Some of your interviews reminded me almost of Bob Dylan in the 60s playing a bit of verbal table tennis with journalists and…

Go on, what have I done now?

No, you haven’t done anything. But I did get the impression from some of your interviews that you don’t like the PR circuit. That you don’t care much for it.

Well, nobody does, do they?

I think actors do. And actors often don’t have a problem talking about themselves.

What I don’t like is being asked questions where they have answered the question for you. Or they’ll say something and you’ll just say “yes, you’ve got it absolutely right.” So it slightly depends what I’m asked.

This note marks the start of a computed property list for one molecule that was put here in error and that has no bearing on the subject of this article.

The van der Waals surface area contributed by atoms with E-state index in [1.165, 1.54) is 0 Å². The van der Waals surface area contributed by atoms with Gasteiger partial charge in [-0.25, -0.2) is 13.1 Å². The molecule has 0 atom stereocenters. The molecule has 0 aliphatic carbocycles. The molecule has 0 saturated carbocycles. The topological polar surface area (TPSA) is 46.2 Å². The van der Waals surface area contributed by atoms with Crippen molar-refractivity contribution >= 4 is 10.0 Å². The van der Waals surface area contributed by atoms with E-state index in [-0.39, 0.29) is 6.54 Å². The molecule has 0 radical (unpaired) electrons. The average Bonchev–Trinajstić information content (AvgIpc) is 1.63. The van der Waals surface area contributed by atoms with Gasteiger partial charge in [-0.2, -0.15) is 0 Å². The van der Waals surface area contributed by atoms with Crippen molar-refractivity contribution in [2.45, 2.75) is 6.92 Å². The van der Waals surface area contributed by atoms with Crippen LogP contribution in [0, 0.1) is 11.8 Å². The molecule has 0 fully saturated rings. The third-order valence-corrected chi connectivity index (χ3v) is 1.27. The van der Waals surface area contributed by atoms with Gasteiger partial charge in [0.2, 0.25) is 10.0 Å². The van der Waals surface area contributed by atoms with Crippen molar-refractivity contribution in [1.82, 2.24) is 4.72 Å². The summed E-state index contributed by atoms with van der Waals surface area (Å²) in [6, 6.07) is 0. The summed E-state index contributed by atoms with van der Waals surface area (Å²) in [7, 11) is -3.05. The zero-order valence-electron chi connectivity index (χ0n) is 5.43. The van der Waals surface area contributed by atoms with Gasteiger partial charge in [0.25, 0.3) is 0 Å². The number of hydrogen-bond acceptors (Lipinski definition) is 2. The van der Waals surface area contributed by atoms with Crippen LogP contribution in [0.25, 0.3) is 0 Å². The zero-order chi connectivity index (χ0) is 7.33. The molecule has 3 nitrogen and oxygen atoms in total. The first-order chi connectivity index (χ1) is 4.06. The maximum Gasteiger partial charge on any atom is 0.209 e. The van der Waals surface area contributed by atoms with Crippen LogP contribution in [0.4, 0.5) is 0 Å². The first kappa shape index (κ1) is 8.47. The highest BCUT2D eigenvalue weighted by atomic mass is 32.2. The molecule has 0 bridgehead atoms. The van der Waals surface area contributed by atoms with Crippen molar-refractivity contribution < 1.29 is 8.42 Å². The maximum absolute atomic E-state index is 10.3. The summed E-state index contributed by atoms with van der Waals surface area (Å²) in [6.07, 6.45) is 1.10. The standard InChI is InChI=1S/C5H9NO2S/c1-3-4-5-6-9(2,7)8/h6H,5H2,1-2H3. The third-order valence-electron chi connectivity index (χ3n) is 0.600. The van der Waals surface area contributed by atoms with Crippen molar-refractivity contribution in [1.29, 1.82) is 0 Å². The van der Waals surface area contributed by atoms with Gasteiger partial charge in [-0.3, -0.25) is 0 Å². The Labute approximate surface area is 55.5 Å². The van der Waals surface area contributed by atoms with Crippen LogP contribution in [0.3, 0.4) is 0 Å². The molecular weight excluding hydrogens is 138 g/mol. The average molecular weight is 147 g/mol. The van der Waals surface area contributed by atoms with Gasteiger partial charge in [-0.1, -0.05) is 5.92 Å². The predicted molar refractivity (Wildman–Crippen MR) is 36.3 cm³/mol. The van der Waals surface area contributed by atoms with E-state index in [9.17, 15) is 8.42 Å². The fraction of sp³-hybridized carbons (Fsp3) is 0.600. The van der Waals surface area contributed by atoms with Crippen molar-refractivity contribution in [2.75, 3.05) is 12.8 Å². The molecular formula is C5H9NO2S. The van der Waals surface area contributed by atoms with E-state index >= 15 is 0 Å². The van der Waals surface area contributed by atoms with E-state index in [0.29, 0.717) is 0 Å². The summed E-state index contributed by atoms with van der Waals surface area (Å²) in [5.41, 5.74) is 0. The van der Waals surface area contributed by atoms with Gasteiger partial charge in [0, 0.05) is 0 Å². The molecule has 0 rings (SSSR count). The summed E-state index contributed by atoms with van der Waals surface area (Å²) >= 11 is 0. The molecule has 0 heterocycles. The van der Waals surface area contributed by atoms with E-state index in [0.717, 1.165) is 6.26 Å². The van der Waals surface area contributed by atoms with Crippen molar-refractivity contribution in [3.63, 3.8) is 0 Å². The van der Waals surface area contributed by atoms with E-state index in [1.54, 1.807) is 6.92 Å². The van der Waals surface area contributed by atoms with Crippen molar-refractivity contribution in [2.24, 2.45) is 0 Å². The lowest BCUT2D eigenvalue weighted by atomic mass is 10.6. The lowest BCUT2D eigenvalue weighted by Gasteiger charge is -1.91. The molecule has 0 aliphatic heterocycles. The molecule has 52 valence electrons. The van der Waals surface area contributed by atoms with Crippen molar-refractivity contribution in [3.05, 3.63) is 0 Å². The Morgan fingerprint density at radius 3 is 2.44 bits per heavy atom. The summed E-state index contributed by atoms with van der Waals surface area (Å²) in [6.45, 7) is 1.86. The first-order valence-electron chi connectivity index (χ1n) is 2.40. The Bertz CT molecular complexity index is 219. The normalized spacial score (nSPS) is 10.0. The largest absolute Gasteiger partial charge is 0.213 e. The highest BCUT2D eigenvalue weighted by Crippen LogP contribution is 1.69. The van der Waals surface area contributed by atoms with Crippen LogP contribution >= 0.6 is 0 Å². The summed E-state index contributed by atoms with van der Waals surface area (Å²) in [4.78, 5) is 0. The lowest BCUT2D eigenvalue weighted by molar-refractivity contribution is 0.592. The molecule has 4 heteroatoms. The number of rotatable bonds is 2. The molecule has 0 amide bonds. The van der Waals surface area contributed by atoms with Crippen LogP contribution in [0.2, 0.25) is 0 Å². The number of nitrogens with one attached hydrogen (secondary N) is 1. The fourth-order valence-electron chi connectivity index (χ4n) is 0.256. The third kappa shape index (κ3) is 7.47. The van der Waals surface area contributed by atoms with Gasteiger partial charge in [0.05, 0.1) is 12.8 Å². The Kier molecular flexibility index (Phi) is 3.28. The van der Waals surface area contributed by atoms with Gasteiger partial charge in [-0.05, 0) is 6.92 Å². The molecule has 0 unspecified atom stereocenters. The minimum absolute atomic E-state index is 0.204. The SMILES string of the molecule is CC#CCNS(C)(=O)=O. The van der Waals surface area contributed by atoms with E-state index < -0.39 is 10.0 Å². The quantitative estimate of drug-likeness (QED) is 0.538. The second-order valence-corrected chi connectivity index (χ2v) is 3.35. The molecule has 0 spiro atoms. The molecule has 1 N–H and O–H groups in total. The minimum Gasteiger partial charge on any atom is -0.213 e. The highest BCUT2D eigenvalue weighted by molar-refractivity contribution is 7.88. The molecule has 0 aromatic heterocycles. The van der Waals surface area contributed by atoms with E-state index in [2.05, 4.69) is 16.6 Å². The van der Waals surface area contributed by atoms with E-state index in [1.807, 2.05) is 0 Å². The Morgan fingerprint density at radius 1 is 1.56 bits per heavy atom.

I won’t quote you much from previous interviews but there was one thing you said in a previous interview that really interested me. You were talking about your experiences as a film teacher and you said “what I always tell film students is you should know about economics, not tracking shots.” So following that line of logic, directing films must have taught you as much about business as it has about creative expression?

Yes. Yes. One of the ironies of My Beautiful Laundrette (1985), which was a very successful film, is that we became small businessmen. Everything that Mrs Thatcher wishes to be. Even though we were attacking Mrs Thatcher we ended up as small businessmen. It began because we made a successful film.